You might not think of oxygen as a rare or expendable commodity, but for use in hospitals and ambulances, and by some 1.5 million Americans who rely on life-saving portable devices at home, the precious gas can be in precariously short supply when demand is high. Now, thanks to Covid-19, increased oxygen demand in some parts of the country and around the world is forcing rationing, governmental price caps, and life-or-death decisions by doctors and first responders.
“[…] Under normal conditions, under ideal conditions, everyone who needs oxygen would be admitted to the hospital”, says Dr. Rais Vohra, interim health officer in Fresno County, in California’s Central Valley. “Unfortunately, we’re operating in a disaster and so we don’t have that luxury, and we have to make really hard choices and do the best that we can.”
Oxygen shortages currently do not appear to be widespread in the United States. But with Covid-19 hospitalizations already at a record high across the nation, experts now fear a burgeoning caseload as the recently discovered and more contagious mutant coronavirus strain spreads throughout the country.
Yes, it’s in the air, but …
Earth’s atmosphere is made up of nitrogen (79.09%), oxygen ( 20.95%), argon (0.93%) and carbon dioxide (0.039%), along with traces of other gases and water vapor.
Like any gas used for industrial, commercial or health care purposes, oxygen must be extracted and separated into its pure form. That’s done either by on-site machines at hospitals or by outside companies that package and ship the oxygen in canisters or pump it into large on-site storage containers.
Oxygen is traded like other commodities — its price fluctuates based on supply and demand.
The price of oxygen has been rising gradually since about 2004, roughly doubling. The global demand is expected to skyrocket in coming years, for health care and industrial uses, with healthcare demand reaching $2.3 billion by 2027, owing to the “huge number of patients dependent on oxygen,” a new report predicts.
Now the production and delivery methods are being strained in multiple communities, threatening both the pumping of oxygen into patient rooms and the portable supplies used by paramedics and people at home.
For a healthy person, there’s plenty of oxygen in the air. But when someone’s lungs aren’t working properly, as can happen with Covid-19, oxygen is administered at varying levels of purity, or concentration. (Similarly, athletes and mountain climbers take oxygen to counteract the effects of extreme exertion or thin air.)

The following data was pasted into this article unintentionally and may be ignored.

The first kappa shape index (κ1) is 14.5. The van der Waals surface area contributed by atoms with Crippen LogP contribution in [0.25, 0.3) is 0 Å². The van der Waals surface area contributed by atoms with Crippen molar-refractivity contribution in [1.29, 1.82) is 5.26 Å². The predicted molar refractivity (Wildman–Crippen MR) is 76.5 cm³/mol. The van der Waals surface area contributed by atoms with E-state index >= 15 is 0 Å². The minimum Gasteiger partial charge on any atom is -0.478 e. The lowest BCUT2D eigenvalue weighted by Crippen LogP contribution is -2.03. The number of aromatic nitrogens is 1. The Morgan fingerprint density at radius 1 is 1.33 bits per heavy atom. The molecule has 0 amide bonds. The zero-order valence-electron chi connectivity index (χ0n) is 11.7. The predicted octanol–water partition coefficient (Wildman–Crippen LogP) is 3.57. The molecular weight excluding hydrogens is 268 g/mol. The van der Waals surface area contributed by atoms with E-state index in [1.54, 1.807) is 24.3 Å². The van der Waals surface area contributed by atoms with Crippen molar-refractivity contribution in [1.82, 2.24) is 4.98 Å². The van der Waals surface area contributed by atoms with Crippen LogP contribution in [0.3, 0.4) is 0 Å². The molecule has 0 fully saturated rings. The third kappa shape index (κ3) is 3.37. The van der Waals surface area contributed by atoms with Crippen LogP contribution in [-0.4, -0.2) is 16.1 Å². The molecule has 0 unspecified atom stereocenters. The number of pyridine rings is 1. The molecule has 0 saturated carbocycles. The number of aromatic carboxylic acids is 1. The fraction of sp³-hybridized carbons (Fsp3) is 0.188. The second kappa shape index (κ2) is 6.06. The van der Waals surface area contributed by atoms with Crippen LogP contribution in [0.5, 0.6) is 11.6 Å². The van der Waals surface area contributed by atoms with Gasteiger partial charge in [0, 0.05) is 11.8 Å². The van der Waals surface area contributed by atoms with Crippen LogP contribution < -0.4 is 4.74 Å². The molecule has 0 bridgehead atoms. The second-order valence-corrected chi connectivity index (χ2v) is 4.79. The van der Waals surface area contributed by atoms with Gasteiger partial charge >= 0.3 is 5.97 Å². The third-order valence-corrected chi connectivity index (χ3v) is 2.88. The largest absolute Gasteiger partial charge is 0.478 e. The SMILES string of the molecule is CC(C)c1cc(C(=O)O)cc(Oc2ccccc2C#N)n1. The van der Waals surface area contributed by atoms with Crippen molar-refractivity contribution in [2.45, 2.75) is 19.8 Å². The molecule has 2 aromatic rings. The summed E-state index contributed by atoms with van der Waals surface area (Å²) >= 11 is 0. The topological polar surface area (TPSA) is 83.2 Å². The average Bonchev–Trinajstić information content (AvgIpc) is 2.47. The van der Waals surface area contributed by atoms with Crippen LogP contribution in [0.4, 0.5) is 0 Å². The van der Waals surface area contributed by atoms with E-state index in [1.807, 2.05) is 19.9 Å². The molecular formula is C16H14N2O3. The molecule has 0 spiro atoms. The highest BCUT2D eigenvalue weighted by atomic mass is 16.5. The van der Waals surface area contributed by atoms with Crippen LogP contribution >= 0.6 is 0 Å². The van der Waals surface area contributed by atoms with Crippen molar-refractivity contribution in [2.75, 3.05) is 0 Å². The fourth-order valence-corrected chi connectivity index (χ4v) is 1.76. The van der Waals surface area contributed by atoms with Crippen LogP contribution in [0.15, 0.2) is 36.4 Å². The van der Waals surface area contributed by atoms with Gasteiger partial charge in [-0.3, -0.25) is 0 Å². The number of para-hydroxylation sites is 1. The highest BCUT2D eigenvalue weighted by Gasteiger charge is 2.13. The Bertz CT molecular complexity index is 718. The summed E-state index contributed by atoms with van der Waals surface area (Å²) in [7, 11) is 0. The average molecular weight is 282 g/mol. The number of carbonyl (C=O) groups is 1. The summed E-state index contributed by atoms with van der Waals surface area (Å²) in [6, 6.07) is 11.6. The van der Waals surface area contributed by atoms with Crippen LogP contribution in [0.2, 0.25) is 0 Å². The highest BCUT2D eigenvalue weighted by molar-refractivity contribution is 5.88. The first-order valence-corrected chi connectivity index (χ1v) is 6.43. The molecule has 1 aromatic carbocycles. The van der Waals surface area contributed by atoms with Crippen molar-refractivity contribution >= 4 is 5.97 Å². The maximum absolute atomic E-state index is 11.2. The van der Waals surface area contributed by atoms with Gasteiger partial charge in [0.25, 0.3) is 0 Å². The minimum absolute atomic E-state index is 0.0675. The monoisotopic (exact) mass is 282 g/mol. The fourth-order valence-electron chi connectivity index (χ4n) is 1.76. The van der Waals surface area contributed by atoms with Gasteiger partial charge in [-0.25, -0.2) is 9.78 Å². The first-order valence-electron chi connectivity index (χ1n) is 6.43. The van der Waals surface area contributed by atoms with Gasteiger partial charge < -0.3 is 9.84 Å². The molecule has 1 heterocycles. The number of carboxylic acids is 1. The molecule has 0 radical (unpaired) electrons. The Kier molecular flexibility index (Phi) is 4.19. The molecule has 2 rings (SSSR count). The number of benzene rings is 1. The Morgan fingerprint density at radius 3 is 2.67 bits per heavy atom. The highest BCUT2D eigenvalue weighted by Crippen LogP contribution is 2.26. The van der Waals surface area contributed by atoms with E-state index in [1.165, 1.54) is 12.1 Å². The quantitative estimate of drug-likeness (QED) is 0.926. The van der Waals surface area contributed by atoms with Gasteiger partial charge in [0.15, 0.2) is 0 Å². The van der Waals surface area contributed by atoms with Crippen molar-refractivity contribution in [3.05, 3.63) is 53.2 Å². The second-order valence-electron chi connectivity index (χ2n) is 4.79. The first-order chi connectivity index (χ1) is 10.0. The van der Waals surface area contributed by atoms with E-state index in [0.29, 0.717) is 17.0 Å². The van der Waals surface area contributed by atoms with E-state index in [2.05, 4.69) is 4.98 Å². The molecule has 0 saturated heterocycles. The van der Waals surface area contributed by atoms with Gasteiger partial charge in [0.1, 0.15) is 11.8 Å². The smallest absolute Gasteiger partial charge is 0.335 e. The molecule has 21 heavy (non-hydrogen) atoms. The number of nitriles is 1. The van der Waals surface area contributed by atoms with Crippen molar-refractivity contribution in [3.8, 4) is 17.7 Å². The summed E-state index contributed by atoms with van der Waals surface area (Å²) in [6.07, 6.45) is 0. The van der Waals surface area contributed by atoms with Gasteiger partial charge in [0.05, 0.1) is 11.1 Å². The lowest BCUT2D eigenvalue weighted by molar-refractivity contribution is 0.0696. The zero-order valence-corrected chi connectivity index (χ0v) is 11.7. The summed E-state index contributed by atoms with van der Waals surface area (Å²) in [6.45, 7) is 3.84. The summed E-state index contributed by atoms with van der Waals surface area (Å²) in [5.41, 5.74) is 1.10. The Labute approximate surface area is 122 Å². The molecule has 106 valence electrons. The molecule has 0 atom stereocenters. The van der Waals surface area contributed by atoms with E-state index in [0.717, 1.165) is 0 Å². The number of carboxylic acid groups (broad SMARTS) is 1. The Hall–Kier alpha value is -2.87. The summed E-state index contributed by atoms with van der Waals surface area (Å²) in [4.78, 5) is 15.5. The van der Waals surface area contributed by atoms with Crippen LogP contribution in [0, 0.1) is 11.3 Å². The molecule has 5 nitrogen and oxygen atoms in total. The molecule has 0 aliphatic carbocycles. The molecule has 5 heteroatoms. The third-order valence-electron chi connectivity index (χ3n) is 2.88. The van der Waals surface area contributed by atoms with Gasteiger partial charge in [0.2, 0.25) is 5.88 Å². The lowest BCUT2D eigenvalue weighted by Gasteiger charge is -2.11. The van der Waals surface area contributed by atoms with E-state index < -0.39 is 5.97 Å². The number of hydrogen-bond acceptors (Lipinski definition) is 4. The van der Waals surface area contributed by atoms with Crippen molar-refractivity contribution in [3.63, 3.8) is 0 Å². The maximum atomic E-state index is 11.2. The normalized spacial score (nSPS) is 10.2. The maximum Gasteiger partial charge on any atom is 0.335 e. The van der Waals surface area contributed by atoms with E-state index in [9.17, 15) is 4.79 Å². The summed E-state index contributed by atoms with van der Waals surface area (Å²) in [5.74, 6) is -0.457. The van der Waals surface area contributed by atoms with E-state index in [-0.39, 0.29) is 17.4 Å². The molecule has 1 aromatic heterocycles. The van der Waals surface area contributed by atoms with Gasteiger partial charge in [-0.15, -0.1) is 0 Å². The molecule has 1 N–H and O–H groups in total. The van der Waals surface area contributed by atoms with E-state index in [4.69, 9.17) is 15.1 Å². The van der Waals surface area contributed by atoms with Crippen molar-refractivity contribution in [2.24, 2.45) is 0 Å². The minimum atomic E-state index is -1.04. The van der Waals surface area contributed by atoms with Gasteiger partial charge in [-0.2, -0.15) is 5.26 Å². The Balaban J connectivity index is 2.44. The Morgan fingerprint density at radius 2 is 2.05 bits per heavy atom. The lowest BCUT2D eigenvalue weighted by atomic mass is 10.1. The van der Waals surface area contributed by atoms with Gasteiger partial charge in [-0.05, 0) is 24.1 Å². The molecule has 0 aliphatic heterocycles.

A Covid patient with severe symptoms might need 10 times as much oxygen as someone whose lungs are functioning reasonably well. Many other health emergencies and chronic conditions also require oxygen therapy, so any supply shortage is doubly troubling.
Rationing and rebuilding
In Los Angeles, ambulance crews have been instructed to ration their oxygen supplies, forcing decisions about who might survive or not, and putting some at risk for worsening symptoms due to lack of care. Hospitals have also delayed releasing Covid patients when they lack oxygen tanks to send with them.
There’s another purely mechanical problem at some hospitals: Oxygen is often stored in liquid form, at high pressures and extremely low temperatures. Now, with the demand being so high in some hospitals due to Covid-19, the flow of oxygen is freezing delivery equipment, particularly in aging systems that haven’t been modernized in years. The situation is so grave, the Army Corps of Engineers has been called in by the California governor to help rebuild some of the old setups.
For some poor countries that don’t have the technologies and supply chain for the precious air product, lack of oxygen has been a problem for many months. “Oxygen is one of the most important interventions, (but) it’s in very short supply,” Dr. Tom Frieden, former director of the Centers for Disease Control and Prevention, said last June. In September, India capped the price of medical oxygen.
Meanwhile, hospitalizations in California continue to soar, and the nationwide caseload builds.
“Everybody is worried about what’s going to happen in the next week or so,” says Cathy Chidester, director of the L.A. County Emergency Medical Services Agency.
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